Deaf people are the primary user of British Sign Language or BSL in the United Kingdom. It is estimated that there are around 150,000 deaf signers in the UK. BSL has its grammar and syntax, which differs from English. In this blog post will discuss the basics of BSL, including how to say hello and goodbye, numbers, and colours!
What is British Sign Language (BSL)?
BSL is a form of sign language used in the United Kingdom (UK) and is the UK’s first or preferred language of around 70,000 deaf people.
BSL is a visual-spatial language signed in space and uses the hands, body, face and head to convey meaning. It is a complete language with its grammar, vocabulary and syntax. This sign language is not based on English, and so it is not possible to simply fingerspell words from English or translate English word for word into BSL.
There are different dialects of BSL depending on the region. The main dialects are London BSL, Scottish BSL and Northern Ireland BSL. The Scottish Government recognises it as a different language, and the European Charter for Regional or Minority Languages protects it. BSL is taught in schools, colleges, and universities in England and Wales and is a part of the National Curriculum.
In March 2015, BSL was recognised as the whole official language of the UK in a Written Ministerial Statement. BSL is used by deaf people worldwide, including in Australia, New Zealand, Canada, Ireland, South Africa and the United States of America.
History of BSL
It is long and complicated, but it can be broadly divided into three main phases. The first phase began in the early 1800s with the development of home sign systems by deaf people without access to formal education. The second phase started in the mid-19th century with the establishment of schools for the deaf that used signed languages as the primary mode of communication. The third phase began in the late 20th century by recognising signed languages as natural languages with their grammar and syntax.
British Sign Language (BSL) is one of the more than 300 sign languages currently used worldwide. Early 19th-century British deaf schools were established. In Edinburgh, the Braidwood Academy for the Deaf and Dumb was established in 1808. With the development of oral education techniques in the late 19th century, the usage of signed languages in deaf schools started to decline. However, some deaf people continued to use signed languages among themselves.
The British government officially recognised BSL as a separate language in 2003, and since then, there has been a growing effort to promote and preserve BSL.
In 2017, England and Wales declared the BSL an official language, alongside English and Welsh, meaning that BSL users have a legal right to access public services in their language.
Basic Grammar and Sentence Structure in BSL
In BSL, basic grammar and sentence structure are relatively simple. There are three main components to a sentence: the subject, the verb, and the object. The issue is the person or thing doing the action, the verb is the action itself, and the object is what or to whom the action is being done. For example, in the sentence “I am eating an apple,” I am the subject, am is the verb, and an apple is an object. Basic grammar also includes the proper use of adjectives and adverbs, as well as correct pronoun usage.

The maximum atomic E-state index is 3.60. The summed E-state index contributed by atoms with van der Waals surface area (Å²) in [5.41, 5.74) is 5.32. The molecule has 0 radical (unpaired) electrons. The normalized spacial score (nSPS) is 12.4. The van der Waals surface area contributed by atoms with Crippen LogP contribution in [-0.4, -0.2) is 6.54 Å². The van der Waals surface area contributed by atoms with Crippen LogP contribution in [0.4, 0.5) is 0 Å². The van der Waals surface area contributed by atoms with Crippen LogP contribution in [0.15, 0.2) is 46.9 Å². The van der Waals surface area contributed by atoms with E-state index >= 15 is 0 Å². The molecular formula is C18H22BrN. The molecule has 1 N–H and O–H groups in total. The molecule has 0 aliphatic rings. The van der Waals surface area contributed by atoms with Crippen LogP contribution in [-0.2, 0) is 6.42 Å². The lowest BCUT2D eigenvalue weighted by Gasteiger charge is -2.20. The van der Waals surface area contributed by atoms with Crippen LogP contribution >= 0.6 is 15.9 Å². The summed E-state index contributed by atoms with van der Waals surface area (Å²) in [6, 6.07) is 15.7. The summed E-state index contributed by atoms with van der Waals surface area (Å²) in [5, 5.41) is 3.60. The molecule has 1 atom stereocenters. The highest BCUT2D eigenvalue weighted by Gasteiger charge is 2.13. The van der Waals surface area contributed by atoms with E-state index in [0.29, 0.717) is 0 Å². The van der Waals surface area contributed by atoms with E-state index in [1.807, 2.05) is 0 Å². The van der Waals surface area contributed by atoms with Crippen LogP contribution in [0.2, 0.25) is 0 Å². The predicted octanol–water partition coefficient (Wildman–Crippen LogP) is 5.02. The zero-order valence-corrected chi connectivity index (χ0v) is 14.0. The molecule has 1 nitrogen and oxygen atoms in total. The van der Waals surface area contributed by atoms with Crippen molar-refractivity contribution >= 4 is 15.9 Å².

Basic sentence structure simply means putting these components in the correct order so others can understand what you’re trying to say. With a little effort, you’ll be able to communicate clearly and effectively in BSL.
Basic grammar and sentence structure in BSL is relatively simple. There are three main components to a sentence: the subject, the verb, and the object. The issue is The person or thing doing the action, the verb is the action itself, and the object is what or to whom the action is being done. For example, in the sentence “I am eating an apple,” I am the subject, am is the verb, and an apple is an object. Adjectives, adverbs, and proper pronoun usage are all part of basic grammar. Basic sentence structure simply means putting these components in the correct order so others can understand what you’re trying to say.
However, it’s now easy to join any course to become proficient. For example- you can do a BSL level 1 course with zoom classes.
Some Useful Phrases in BSL
Here are some helpful BSL phrases:
- Hello – *Says “hello”*
- How are you? – *Asks how the person is doing*
- I’m fine, thank you. – *Replies that they are doing well*
- What’s your name? – *Asks for the person’s name*
- My name is ___. – *Responds with their name*
- Nice to meet you. – *Says it’s nice to meet the person*
- Please – *Asks politely for something*
- Thank you. – *Says “thank you”*
- You’re welcome. – *Replies when someone says “thank you” to them*
- Goodbye – *Says “goodbye”*
- I’m sorry. – *Apologizes for something*
- Excuse me. – *Asks to be excused or to get someone’s attention*
Tips for learning BSL
- Below, find some tips to enhance your learning.
- Immerse yourself in the language
- Find a good teacher or tutor
- Practise, practise, practise!
- Make friends with other signers
- Watch BSL videos and films
- Join a deaf club or organisation
- Attend BSL classes or courses
- find a BSL level 1 course with Zoom Classes
- Visit places where BSL is used regularly
- Read books and other materials in BSL
- Be patient and prepared to make mistakes – it’s all part of the learning process!
BSL is a fantastic tool for communication and can be learned by anyone, regardless of age, gender, or race. You know about the basics of British Sign Language (BSL). So why are you waiting for? With some practice, you can learn it quickly. Best of luck!